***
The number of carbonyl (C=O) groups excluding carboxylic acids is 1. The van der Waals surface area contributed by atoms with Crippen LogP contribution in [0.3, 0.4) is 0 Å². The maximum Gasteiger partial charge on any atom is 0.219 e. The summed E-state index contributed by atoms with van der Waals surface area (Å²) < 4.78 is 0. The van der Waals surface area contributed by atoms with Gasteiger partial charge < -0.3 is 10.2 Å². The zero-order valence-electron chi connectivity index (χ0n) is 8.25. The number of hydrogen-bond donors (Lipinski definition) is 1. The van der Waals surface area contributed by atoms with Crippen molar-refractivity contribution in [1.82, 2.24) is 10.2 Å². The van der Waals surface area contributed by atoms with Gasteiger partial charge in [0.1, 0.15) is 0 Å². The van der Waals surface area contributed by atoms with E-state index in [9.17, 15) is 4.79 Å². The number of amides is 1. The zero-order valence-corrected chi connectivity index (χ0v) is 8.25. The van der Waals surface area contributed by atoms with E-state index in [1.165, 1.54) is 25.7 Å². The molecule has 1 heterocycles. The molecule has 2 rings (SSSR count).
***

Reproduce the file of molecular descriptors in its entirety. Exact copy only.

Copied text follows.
The number of carbonyl (C=O) groups excluding carboxylic acids is 1. The van der Waals surface area contributed by atoms with Crippen LogP contribution in [0.3, 0.4) is 0 Å². The maximum Gasteiger partial charge on any atom is 0.219 e. The summed E-state index contributed by atoms with van der Waals surface area (Å²) < 4.78 is 0. The van der Waals surface area contributed by atoms with Gasteiger partial charge < -0.3 is 10.2 Å². The zero-order valence-electron chi connectivity index (χ0n) is 8.25. The number of hydrogen-bond donors (Lipinski definition) is 1. The van der Waals surface area contributed by atoms with Crippen molar-refractivity contribution in [1.82, 2.24) is 10.2 Å². The van der Waals surface area contributed by atoms with Gasteiger partial charge in [0.1, 0.15) is 0 Å². The van der Waals surface area contributed by atoms with E-state index in [9.17, 15) is 4.79 Å². The number of amides is 1. The zero-order valence-corrected chi connectivity index (χ0v) is 8.25. The van der Waals surface area contributed by atoms with E-state index in [1.165, 1.54) is 25.7 Å². The molecule has 1 heterocycles. The molecule has 2 rings (SSSR count).